The open back of the dynamic 38mm drivers, which are driven by neodymium magnets, is protected by grilles. The drivers, therefore, do not work against a closed volume of air when moving backwards but vibrate freely in both directions. Sound also reaches the outside, which is why they cannot be used in the recording room.
The 1.8 metre-long connection cable is routed on one side, either the left or right. It ends with a 3.5mm jack, onto which you can screw the supplied adapter to the 6.3mm jack format – both are gold-plated. A symmetrical connection cable for audiophile music listeners is available for an additional charge.
The Sennheiser HD 490 PRO Plus in practice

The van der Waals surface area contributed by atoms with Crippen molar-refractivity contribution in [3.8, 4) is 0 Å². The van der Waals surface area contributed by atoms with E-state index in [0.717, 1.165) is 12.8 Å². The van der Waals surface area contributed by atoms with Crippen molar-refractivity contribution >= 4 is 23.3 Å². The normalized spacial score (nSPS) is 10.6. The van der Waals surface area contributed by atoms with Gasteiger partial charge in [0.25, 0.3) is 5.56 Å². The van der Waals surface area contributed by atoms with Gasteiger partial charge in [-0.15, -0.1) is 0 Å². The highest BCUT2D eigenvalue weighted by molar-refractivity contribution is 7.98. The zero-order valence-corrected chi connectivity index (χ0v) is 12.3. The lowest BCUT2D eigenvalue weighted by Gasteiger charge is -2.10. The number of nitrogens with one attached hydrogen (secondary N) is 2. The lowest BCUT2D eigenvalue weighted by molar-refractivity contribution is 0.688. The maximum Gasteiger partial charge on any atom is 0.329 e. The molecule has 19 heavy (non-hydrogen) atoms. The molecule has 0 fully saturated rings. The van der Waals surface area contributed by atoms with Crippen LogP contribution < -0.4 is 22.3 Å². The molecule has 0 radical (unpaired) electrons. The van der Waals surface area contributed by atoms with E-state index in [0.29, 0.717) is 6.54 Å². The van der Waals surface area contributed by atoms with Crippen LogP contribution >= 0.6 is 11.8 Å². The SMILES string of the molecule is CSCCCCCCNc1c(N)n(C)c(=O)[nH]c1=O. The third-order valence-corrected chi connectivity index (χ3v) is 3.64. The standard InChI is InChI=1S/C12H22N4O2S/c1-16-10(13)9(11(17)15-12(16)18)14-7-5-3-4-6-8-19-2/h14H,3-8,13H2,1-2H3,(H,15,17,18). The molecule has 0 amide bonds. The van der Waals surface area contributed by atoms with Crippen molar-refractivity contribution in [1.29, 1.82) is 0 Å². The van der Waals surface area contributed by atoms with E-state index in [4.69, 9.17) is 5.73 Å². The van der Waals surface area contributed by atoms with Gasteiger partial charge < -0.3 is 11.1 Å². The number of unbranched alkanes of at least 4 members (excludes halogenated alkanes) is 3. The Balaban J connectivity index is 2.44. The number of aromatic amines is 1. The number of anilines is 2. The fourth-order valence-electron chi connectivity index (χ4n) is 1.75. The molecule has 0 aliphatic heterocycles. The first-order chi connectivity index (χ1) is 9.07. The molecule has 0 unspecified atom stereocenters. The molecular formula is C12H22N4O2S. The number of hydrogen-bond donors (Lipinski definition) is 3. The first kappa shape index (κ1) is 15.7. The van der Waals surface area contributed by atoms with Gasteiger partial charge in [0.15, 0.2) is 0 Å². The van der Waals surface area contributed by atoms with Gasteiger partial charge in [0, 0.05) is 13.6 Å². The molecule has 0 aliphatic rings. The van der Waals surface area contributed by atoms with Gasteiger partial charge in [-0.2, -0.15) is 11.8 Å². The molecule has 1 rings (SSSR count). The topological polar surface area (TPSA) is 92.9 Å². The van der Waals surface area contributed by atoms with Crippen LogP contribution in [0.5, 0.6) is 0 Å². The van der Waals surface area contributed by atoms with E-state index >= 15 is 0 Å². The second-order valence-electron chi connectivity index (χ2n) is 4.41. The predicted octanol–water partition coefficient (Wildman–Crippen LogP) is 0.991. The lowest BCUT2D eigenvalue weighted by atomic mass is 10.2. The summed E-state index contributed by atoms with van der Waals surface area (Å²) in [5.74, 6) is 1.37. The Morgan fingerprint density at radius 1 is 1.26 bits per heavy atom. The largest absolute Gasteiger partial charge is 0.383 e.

The wearing comfort of these headphones is high. The design is lightweight (260 grams), ergonomic and sufficiently “airy” to prevent unwanted perspiration. The washable ear pads sit softly on the ears with sufficient pressure but without becoming annoying. The ear cups can be easily rotated and swivelled to adapt to the shape of your head. They also have distinctive right/left labelling on the inside. Thanks to the excellent padding, longer listening sessions are no problem, although subjectively, I found that I certainly liked the velour version better. Like the connection cable, the padding is replaceable, so hopefully, replacements will still be available even after years of use.
The connection cables are designed to be a spiral with a few turns up to the upper connection, which, according to the manufacturer, reduces the transmission of structure-borne noise and cable noise.